Species Modeling and Big Tree Competition    Robert Leverett
   Nov 08, 2002 05:52 PST 

        The return of Dr. Tom Diggins to our list has been a blessing. Tom's
exploration and study of Zoar Valley makes it a legitimate 3-way race
between MTSF, Cook Forest, and Zoar Valley for the honors of the top tall
tree site in the Northeast - at least so. I suspect that there is a site or
two in the lower Catskills in New York may offer us an unexpected surprise.
We certainly haven't exhausted Pennsylvania of that state's possibilities,
but short of a true surprise, the number of contenders is being
systematically eliminated, one by one. In a couple more years, we'll have
sifted through all the candidates known to us except for remote sites in the
Adirondacks, Greens, and Whites, which won't have high Rucker Indexes
because of their severe growing conditions. In two years, what will we have
likely concluded?

        Well, we will have concluded that there are regions, zones, and
sites of exceptional tree growth that cut across a variety of habitats. It
could look exceedingly confusing, but we will also be able to put tight
ceilings on those regions, zones, and particular sites with respect to
various assemblages of species. We will be able to model various species
reasonable well across a wide variety of site types, altitudes, and
latitudes. We won't be at the point of teasing apart the individual
contributions of the site and regional variables to exceptional tree growth,
but we'll have a handle on some of the variables. That's the direction we're

        I had a long conversation with Charlie Cogbill last night and as
always it helped me to recalibrate my thinking and give me a better sense of
direction about where the research needs to go. Charlie described the
extremely complex geology of the Deerfield River corridor from South River
north into Vermont. Lots of useful minerals are tied up in the rock
formations, which can change drastically over sort distances. So the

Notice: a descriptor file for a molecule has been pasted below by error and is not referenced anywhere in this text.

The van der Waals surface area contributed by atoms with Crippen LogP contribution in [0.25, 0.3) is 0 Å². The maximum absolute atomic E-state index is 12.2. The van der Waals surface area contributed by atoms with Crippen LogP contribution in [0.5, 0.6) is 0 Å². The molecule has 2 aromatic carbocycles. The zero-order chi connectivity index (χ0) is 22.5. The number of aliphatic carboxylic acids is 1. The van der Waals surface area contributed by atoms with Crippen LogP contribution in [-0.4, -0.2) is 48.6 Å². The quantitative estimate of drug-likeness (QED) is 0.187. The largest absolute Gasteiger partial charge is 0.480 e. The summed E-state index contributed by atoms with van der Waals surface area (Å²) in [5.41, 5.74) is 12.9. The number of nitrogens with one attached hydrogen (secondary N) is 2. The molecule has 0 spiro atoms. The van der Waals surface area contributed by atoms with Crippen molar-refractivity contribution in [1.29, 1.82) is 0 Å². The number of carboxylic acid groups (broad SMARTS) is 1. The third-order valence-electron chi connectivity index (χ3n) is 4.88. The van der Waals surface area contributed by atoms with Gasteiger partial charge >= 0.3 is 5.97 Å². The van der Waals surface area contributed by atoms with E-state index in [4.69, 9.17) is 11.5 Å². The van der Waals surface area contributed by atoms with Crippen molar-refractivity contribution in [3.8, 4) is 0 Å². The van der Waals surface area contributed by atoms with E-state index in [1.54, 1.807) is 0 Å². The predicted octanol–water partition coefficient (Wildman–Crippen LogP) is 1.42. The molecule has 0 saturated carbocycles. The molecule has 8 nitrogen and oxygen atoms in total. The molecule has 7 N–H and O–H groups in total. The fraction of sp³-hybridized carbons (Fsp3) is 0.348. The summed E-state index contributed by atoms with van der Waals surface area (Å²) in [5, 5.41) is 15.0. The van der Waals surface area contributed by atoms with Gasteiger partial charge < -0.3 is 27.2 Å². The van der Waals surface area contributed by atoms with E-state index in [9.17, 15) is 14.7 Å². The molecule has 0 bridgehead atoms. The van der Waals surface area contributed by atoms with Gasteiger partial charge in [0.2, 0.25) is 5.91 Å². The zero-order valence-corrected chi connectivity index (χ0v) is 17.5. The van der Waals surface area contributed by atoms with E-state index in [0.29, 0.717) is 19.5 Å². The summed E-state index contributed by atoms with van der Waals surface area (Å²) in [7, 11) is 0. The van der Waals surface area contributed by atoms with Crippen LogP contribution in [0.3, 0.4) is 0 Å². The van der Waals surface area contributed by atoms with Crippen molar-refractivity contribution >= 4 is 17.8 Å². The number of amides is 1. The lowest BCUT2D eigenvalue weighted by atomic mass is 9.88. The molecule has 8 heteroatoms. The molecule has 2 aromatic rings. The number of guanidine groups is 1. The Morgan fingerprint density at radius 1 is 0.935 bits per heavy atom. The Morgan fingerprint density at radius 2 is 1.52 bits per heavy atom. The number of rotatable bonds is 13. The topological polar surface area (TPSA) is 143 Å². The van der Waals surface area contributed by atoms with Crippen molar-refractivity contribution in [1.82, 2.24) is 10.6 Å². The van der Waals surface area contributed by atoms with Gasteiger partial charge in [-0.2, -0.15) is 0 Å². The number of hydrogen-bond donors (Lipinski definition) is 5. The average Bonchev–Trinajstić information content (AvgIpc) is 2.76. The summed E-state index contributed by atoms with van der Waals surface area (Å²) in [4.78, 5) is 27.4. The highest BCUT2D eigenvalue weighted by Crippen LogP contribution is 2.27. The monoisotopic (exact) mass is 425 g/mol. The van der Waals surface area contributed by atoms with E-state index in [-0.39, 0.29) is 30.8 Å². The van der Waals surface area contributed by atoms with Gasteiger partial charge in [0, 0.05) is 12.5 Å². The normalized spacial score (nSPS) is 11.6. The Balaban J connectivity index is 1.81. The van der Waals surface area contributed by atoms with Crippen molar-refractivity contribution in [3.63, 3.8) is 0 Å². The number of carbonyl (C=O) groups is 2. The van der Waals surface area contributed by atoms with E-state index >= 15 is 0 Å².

Deerfield River corridor becomes an excellent laboratory in which to study
site variables that have dramatic impacts on tree growth. Elevation changes
are commonly on the order of 500 to 1000 feet, but in the Dunbar Brook area
the mountains drop from 2,841 feet down to the Deerfield at 900 feet.
Moisture is probably the highest in the state. I suspect between 50 and 55
inches annually on the sides of the Hoosac Mountain Range. There are all
aspects and gradients. So it is now a question of gathering the data in
systematic ways to insure comparability. Putting in study plots is
essential. I can't just range over the landscape shooting the most
conspicuous trees, although up to now, that method has been indispensable in
seeing the big picture. I'll still roam around, but will also rely on study
plots. The data base must become much more fine-grained.

        It is time for pats on the back for my fellow Ents and especially to
the magnificent 8. Without the veritable deluge of accurate tree heights,
the exceptional tree growing sites would not have stood out so prominently
and meaningful comparisons would not have been possible between sites and
regions we've been studying. In Massachusetts, sites like Bullard Woods, Ice
Glen, the Bryant Homestead, MTSF, MSF, Mount Tom, Skinner State Park,
Arcadia, etc. would just be sites with conspicuous trees. An exceptional
girth or two would be noted for each site and that would be about it.

        For us, the breakthrough came from employing the simple combination
of laser and clinometer along with a heavy dose of plane trigonometry. The
results have been startling. The prior method of aiming a clinometer at a
tree's canopy at a 100-foot distance and reading a percent slope scale
produced results that were far too crude to allow us to accurately
distinguish differences in tree growth potential for individual species and
across species. The ashes, beeches, and sugar maples blended together. There
are real differences. Were we still using the older measurement method, we
would continue making errors that swamp even moderate differences, let alone
small, subtle ones. So we can be justifiable proud of the engineering of
better techniques. Our persistence has paid off. Besides ourselves, the
future beneficiaries will be the scientists and foresters who need highly
accurate tree measurement data to crank into their models. They'll have it,
courtesy of the Eastern Native Tree Society.